Did This Stock's Grim Reaper Just Arrive?

The following video is part of our "Motley Fool Conversations" series, in which consumer-goods editor and analyst Austin Smith and industrials editor/analyst Brendan Byrnes discuss topics around the investing world.

In today's edition, Austin and Brendan talk about the monster drop that Herbalife recently experienced. Investors can be forgiven if they were shocked to see such a drop, because Herbalife actually had a great quarter. So what was the big bad news that sent shares spiraling? David Einhorn popped up on a conference call to pepper management with questions. Frankly, they seemed innocent enough, but if there was one question of suspect, it'd be the one about why management omitted certain vendor categorizations from its filings recently. Brendan and Austin talk about whether this makes sense, and the overreaction that an appearance like this has on related and unrelated tickers.

In you think Herbalife's financials smell a little fishy, there are other, better picks out there. Our chief investment officer's recommendation for "The Motley Fool's Top Stock for 2012." In just one. You can learn more about this stock that Wall-Street hasn't discovered yet by clicking here to download your free copy.

Austin Smith and Brendan Byrnes have no positions in the stocks mentioned above. The Motley Fool owns shares of SodaStream. Motley Fool newsletter services recommend Green Mountain Coffee Roasters and SodaStream. Try any of our Foolish newsletter services free for 30 days. We Fools don't all hold the same opinions, but we all believe that considering a diverse range of insights makes us better investors. The Motley Fool has a disclosure policy.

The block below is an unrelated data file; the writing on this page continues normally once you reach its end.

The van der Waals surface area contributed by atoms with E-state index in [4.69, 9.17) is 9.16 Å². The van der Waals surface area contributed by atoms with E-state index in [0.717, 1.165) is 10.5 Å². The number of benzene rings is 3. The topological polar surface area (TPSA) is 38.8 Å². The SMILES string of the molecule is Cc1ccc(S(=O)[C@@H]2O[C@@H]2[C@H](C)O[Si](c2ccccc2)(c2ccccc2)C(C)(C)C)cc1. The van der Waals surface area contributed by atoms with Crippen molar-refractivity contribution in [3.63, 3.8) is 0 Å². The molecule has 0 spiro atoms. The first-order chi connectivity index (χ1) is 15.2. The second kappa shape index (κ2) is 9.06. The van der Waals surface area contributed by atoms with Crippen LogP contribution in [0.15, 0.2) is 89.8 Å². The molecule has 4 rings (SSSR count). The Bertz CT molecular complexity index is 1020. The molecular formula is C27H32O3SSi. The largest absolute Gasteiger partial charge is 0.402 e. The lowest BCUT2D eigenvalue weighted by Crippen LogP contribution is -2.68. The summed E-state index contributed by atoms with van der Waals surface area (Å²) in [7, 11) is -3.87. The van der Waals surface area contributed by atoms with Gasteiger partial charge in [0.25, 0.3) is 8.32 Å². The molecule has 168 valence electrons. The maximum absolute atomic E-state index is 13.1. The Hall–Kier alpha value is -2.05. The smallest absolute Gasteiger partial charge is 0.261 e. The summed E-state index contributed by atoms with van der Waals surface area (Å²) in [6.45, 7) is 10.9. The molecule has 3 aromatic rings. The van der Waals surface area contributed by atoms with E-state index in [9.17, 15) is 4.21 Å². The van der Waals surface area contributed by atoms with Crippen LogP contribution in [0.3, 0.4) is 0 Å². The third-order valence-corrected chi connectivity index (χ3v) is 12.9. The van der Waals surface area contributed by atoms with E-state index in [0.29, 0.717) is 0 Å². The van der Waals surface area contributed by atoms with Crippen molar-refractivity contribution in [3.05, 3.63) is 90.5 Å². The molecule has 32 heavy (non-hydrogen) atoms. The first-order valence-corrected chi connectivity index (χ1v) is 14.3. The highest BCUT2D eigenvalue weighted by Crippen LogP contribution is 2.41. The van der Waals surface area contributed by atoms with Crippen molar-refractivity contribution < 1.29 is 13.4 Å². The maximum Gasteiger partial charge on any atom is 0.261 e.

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  • Report this Comment On May 05, 2012, at 5:47 PM, dhuddle wrote:

    Einhorn can win either way.

    Assume he took his position before the HLF conference call. The stock has dropped 33% based on a few questions.

    He could sell now and make a huge profit.

    At this point, it appears that he controls the price of the stock.

    At the conference on May 16 Einhorn could try to drive the price even lower than iit is now ($47), which is what everyone assumes. BUT if he doesn't have any real ammunition to do that, then the brilliant thing to do would be to drive it higher.

    If, at the conference, he said that he had investigated the company and that at $47 it is a great buy and that he thinks it is worth $65, the price would probably shoot up. If it went from $47 to $65, that is a 38% profilt.

    If he did that, he would become legendary. It sounds as if he didn't do anything illegal and that the market was just stupid and panicked, and how can he be blamed for that? If he did that and made money both ways, it would be amazing and show how powerful and brilliant he is. This would only happen is he decided that his odds weren't good to drive it lower. It seems to me that at this point it might be easier for him to drive the price higher than lower, because driving it lower might not be a sure thing.

    Am I right?

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